The Skjern River Pump Stations
The Skjern River Pump Stations designed by Johansen Skovsted Arkitekter was realised as an opportunity to revitalise three existing but out of use utilitarian concrete pump stations. These objects were conceived in the late 1960’s in order to facilitate the large land reclamation project in the area through an attempt to straighten out the Skjern River. As a result of this project, a large number of environmental problems were created from this alignment, which lead to the river being restored to its original run in 2002. Since, a vast and undisturbed natural area has reappeared in it’s true glory, which has since attracted many visitors back to the rivers edge.
The original pump stations were detailed alike, although being of different sizes and shapes. These original stations were dressed in concrete relief, reflecting an architectural wave of the 60’s. After their disuse, they stood unsentimentally raw in the landscape. The materiality and vertical relief of the concrete facades loosely reminiscent of the surrounding ploughed furrows of the fields, and profiles of the soil that control the run of the river. They originally contained underground water chambers, large halls for the pumps, storage rooms and high voltage rooms. The original machinery in the pump halls were removed from operation and new pumps were located in the underground water chambers. This, as a result, left a resulting level of each station free of use. This spatial leftover in combination with the revitalisation and activation of the surrounding landscape became the catalyst for the exciting rehabilitation of these now folly-like river pump stations.
Facilitating the conversion of the pump stations along the Skjern River, a series of objectives were delivered by Johansen Skovsted. The principal trial was to work with and assay the massive and heavy character of the stations, to both challenge and enhance their figure in the landscape. Secondly, a necessity to add a human scale and more inviting materiality to their new use and ensuring a united whole was maintained between the differently sized stations was desired.
A framework was arranged to facilitate the new life of the area; rebuilding and extending the over ground parts of the three pump stations, ‘in the form of exhibition spaces, indoor and outdoor viewpoints to look out over the landscape, rooms for different kinds of events and accessibility for the disabled.’ These extensions and the new interior building elements were built of mainly simple wooden constructions. The wood had received a natural high-pressure treatment, in which the use of chemicals was avoided to protect the heartwood against decay. This allowed the new additions to be constructed and fitted on site without the use of additional materials to cover the end grain. A constructed result that is a low maintenance and clever solution for this harsh environment by the North Sea. These simple wooden additions mimic the dimensions and rhythm of the original concrete reliefs of the old pump stations. Creating a vernacular link between the old structure and the new, where both generations of architectural interventions can be seen as unified and intended. The new addition and materials add a differing and more welcoming texture, in addition a human scale that beings to swallow the monolithic presence and once unreceptive nature of the original construction.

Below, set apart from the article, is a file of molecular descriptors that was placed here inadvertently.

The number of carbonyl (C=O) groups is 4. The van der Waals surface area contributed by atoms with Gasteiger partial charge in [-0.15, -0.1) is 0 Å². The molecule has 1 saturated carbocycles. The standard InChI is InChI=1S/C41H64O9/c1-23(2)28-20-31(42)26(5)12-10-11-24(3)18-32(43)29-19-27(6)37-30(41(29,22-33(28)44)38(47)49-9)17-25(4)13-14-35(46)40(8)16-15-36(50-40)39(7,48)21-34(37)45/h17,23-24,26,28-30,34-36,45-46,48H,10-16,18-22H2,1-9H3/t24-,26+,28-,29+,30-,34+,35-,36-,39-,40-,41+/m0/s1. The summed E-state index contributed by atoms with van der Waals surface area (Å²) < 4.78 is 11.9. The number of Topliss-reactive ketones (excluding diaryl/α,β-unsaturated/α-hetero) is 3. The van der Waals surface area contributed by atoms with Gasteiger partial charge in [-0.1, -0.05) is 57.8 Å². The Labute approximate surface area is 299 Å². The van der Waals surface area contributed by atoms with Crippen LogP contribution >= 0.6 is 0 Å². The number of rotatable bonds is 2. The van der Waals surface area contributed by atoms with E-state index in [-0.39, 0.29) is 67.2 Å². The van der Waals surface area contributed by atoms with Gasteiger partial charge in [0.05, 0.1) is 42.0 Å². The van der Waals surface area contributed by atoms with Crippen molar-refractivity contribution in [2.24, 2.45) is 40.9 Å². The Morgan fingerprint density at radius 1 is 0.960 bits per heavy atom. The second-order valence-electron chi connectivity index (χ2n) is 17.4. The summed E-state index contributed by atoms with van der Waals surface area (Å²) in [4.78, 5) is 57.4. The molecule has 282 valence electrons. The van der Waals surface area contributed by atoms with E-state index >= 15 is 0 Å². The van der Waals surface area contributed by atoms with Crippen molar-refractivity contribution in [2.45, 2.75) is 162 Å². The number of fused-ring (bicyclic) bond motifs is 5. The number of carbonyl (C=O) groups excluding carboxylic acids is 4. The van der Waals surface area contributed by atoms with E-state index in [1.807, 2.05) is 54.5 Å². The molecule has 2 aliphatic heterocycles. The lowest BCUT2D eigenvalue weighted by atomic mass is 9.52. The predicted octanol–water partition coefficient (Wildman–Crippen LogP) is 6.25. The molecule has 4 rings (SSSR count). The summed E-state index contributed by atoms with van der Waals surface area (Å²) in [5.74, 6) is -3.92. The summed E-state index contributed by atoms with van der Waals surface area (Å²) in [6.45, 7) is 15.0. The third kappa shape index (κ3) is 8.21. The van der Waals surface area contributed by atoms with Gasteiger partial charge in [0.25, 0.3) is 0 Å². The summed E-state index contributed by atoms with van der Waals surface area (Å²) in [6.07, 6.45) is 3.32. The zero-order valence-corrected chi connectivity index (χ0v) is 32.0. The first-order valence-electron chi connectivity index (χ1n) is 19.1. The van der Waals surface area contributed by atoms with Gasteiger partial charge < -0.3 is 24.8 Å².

Along with the new wooden construction and tacking on to the old structure, new portal doors and windows create thresholds that open non-existent vistas towards the landscape; new brick construction and windows show gestural flitters of dark terracotta and a muted teal, highlighting details and moments of verticality in the construction. This allows the buildings to be read in a new context, with small moments leading the user through the building and in between the re-purposed spaces. The observation decks on the upper levels reflect the most significant changes where small angular partition walls help divide the large space into digestible portions with directive views out towards the now flourishing landscape.
This project by Johansen Skovsted Arkitekter exists as an example of how pursuing a transformation of a negative architectural heritage can construct a purposeful way of mediating a repressed or failed past with a new contemporary existence and use. The old pump stations once sat drained of colour, use and human scale in the landscape. Now, revitalised, these structures promise a refuge and potential for these objects to re-facilitate the enjoyment of the ground they sit in.
Client: Ringkøbing-Skjern Kommune
Project funded by: Realdania – Stedet Tæller and LAG-Ringkøbing-Skjern
Gross floor area: 570 m2
Architects: Johansen Skovsted Arkitekter
In collaboration with: Bertelsen & Scheving Arkitekter ApS
Engineer: Ingeniørgruppen Vestjylland ApS
Contractor: Hansen & Larsen A/S
Photos: Rasmus Norlander
|ARCHITECT||Johansen Skovsted Arkitekter|